It is important (especially when one is not yet completely familiar with soil testing) to perform the tests in the order given here. This will eliminate unnecessary testing and also avoid incorrect soil identification.
Contents

Phenolphthalein

Place a drop or two of phenolphthalein on the soil. If a pink colour appears, the soil is alkaline; if there is no colour change, the soil is neutral or acid. Most alkaline residues are caused by poor rinsing after washing with an alkaline detergent, but sometimes they are caused by alkaline water supplies. The latter case can easily be verified by checking the pH of the raw water. If it is over 9, the cause may very well be the water. The majority of food soils should be neutral or acid in nature.
Contents

Alkaline Soil

The preceding test may have indicated alkalinity by turning phenolphthalein pink. This test will tell whether an alkaline soil can be removed completely by acid. Add a few drops of acid as indicated in the directions, allow to stand for at least two minutes, and then rinse with water. If the soil is completely removed from the spot, an acid product will remove the soil. If only part of the soil is removed, other treatment is required.
Contents

Acid Soil

Add a few drops of caustic to the soil, allow to stand for at least two minutes, and rinse with water. If the soil has been removed, an alkaline product can be recommended. If only a part of the soil was removed, further testing and treatment is necessary.
Contents

Protein Soil

Add a few drops of caustic and drop of two of Hi Tech Detergents XY-13 (Sodium Hypochlorite) to the soil. Allow to stand for at least two minutes and rinse with water. If this test removes soil that was only partially removed in the last test, a chlorinated alkaline cleaner is required.
Contents

Silica Film

If the tests for alkaline, acid and protein soils do not remove the film or soil, then and only then should the test for silica film be run. Place a few drops of silica reagent on the soil and allow it to stand for at least two minutes before rinsing it off. If soil is removed that could not be removed by any other test, there is a possibility that there is a silica film. A special acid treatment is needed to remove it, but this treatment is dangerous and should never be used without the authorisation of your supervisor.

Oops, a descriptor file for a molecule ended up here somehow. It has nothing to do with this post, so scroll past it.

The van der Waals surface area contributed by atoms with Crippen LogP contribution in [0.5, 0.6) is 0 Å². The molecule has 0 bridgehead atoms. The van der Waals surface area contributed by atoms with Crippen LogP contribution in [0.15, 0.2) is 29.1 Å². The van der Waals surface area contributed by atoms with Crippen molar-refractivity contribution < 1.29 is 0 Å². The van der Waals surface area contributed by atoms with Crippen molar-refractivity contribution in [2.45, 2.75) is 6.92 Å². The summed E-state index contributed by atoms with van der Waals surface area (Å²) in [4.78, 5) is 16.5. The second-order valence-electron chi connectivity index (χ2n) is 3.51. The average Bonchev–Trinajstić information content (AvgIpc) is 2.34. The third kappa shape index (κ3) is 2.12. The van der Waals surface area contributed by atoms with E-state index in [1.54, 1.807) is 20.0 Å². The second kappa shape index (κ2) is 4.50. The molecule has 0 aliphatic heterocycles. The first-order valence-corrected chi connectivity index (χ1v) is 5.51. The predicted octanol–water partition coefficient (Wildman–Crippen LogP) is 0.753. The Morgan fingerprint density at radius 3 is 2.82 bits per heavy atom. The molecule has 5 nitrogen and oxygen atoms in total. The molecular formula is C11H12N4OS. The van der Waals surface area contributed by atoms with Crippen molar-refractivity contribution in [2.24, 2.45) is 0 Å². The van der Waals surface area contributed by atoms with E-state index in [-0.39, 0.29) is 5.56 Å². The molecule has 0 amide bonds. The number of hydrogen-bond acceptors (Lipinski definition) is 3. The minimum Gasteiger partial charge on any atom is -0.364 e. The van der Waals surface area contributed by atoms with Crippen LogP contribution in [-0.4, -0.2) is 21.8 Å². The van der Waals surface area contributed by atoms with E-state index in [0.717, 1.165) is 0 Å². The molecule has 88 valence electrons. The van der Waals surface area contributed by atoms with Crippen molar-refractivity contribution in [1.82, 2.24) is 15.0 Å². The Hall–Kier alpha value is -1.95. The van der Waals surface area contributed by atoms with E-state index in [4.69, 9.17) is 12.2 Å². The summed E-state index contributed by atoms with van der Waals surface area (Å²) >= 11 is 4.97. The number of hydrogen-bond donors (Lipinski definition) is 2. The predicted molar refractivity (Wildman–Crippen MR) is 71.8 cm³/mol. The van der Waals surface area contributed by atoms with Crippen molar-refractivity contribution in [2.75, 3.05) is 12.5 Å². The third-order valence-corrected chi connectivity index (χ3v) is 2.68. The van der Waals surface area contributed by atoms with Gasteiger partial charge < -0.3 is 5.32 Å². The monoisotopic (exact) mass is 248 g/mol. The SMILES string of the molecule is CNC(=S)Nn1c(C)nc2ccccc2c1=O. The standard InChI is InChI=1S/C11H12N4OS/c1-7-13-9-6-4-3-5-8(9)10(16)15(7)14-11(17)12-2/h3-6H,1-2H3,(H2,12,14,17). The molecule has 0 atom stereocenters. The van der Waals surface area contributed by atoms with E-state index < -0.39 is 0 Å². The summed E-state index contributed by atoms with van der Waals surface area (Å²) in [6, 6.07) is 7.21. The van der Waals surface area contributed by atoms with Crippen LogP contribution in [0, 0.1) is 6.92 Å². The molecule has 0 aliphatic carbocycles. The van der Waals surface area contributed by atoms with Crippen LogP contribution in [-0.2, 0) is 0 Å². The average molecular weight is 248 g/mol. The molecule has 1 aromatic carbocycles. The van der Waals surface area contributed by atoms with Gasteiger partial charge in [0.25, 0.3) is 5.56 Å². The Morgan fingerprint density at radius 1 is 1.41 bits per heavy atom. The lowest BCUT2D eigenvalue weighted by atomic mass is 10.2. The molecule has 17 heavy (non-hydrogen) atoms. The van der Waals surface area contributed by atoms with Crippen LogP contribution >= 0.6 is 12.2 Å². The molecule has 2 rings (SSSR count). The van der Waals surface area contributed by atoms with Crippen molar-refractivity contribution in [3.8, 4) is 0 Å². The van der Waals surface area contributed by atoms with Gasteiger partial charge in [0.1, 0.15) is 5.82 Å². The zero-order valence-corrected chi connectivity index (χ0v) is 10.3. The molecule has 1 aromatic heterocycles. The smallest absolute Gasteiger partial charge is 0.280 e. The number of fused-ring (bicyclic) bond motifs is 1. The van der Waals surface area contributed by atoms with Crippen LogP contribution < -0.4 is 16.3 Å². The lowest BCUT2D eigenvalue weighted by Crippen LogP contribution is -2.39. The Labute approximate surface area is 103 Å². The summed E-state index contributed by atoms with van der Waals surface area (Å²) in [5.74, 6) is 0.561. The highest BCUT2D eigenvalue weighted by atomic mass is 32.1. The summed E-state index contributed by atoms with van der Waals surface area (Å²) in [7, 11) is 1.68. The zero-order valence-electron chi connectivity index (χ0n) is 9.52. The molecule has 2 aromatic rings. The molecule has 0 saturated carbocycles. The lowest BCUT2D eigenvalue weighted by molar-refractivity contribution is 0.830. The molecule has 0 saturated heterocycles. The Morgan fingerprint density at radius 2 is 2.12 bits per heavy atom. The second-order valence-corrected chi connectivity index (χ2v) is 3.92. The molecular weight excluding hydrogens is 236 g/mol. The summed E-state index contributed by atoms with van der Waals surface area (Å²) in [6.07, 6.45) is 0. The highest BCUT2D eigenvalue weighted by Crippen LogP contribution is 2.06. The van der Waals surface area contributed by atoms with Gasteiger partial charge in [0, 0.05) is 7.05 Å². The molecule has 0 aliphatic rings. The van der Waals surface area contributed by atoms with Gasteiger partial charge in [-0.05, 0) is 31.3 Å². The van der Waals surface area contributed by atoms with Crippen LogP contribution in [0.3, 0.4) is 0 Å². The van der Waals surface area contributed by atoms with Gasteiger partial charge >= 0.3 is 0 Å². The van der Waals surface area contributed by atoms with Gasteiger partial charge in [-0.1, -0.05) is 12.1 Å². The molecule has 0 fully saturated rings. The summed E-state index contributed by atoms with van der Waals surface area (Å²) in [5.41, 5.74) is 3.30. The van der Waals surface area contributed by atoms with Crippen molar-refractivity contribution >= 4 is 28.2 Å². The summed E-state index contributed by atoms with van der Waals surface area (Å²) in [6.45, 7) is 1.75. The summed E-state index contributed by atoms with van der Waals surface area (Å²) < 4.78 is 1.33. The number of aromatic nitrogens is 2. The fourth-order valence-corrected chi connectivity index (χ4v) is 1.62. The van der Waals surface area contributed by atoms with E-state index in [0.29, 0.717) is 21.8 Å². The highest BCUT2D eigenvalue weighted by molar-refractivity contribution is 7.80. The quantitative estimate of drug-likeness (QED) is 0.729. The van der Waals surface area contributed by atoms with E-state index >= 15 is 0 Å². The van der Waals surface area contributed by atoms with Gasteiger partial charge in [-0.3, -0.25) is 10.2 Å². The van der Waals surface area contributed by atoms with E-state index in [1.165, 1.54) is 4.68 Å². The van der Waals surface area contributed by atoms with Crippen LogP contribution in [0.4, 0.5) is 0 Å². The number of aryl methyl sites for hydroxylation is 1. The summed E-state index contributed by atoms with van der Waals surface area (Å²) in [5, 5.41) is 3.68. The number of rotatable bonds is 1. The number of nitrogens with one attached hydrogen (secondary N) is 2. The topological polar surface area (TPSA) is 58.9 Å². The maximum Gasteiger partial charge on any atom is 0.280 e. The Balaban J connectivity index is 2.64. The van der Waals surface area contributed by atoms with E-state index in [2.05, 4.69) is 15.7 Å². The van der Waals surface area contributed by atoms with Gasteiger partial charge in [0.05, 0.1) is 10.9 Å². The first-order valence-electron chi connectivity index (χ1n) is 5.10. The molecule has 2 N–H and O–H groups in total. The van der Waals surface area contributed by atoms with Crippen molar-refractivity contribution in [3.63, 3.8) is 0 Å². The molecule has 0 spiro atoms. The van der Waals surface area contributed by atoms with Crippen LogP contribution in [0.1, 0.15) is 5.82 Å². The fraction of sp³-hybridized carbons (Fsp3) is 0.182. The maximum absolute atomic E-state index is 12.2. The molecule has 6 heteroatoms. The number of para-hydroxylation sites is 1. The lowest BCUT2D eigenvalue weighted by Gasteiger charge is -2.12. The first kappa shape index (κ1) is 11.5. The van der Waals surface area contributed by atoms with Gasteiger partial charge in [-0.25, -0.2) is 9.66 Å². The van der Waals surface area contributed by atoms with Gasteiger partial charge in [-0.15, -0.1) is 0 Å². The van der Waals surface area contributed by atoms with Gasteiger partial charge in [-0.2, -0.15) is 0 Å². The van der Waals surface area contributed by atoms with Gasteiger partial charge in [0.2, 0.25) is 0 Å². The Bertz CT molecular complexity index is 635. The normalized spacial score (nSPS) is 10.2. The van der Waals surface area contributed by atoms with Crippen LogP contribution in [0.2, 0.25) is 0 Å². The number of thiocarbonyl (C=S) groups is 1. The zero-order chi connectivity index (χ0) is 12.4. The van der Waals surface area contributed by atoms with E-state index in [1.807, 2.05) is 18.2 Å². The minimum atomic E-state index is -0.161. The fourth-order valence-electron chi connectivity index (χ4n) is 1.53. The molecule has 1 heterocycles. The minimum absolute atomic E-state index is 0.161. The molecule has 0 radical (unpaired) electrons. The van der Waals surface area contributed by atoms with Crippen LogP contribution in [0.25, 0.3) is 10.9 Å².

The foregoing tests with their recommendations will help in solving many cleaning problems even if the approach to testing has been over simplified. The examples given here illustrate the manner in which these tests can be combined for the solution of some complex as well as some simple soil problems.
Contents

Example Results

A series of tests have been run on a soil with the following results....

Phenolphthalein Colourless
Acid No reaction
Caustic Some reaction after two minutes

This indicates a neutral or acid type soil, such as fat, protein, or both. A longer test with caustic should be run to see if the soil can be completely removed or if further testing is required. Product selection should be made after that.

In another example, the test results were as follows:

Phenolphthalein Colourless
Acid Slight reaction
Caustic Removal of part soil. When tried on the same spot as the acid test, complete removal of soil.

This indicates that there is fat, protein, or both in the soil as well as a slight mineral deposit. The way the tests were run indicates that an acid wash followed by an alkaline product would be effective in removing the soil. It may be possible to reverse the order for the same result.

Quite often, a soil that is slowly, but completely removed by caustic alone will be removed much faster by caustic and chlorine. The technician must take time difference into account when choosing between an alkaline and a chlorinated alkaline product.

A special note on the test for silica film is necessary here to avoid the unnecessary use of this special reagent.

  • silica film is quite rare.
  • this reagent will remove almost any soil.
  • this reagent is dangerous to handle — extremely so.

Only if one is absolutely positive that no other means are available for the removal of a soil, should one request this chemical.
Contents

Table of Films and Deposits

The soil chart which follows lists some common films and deposits, their causes, their removal and their prevention.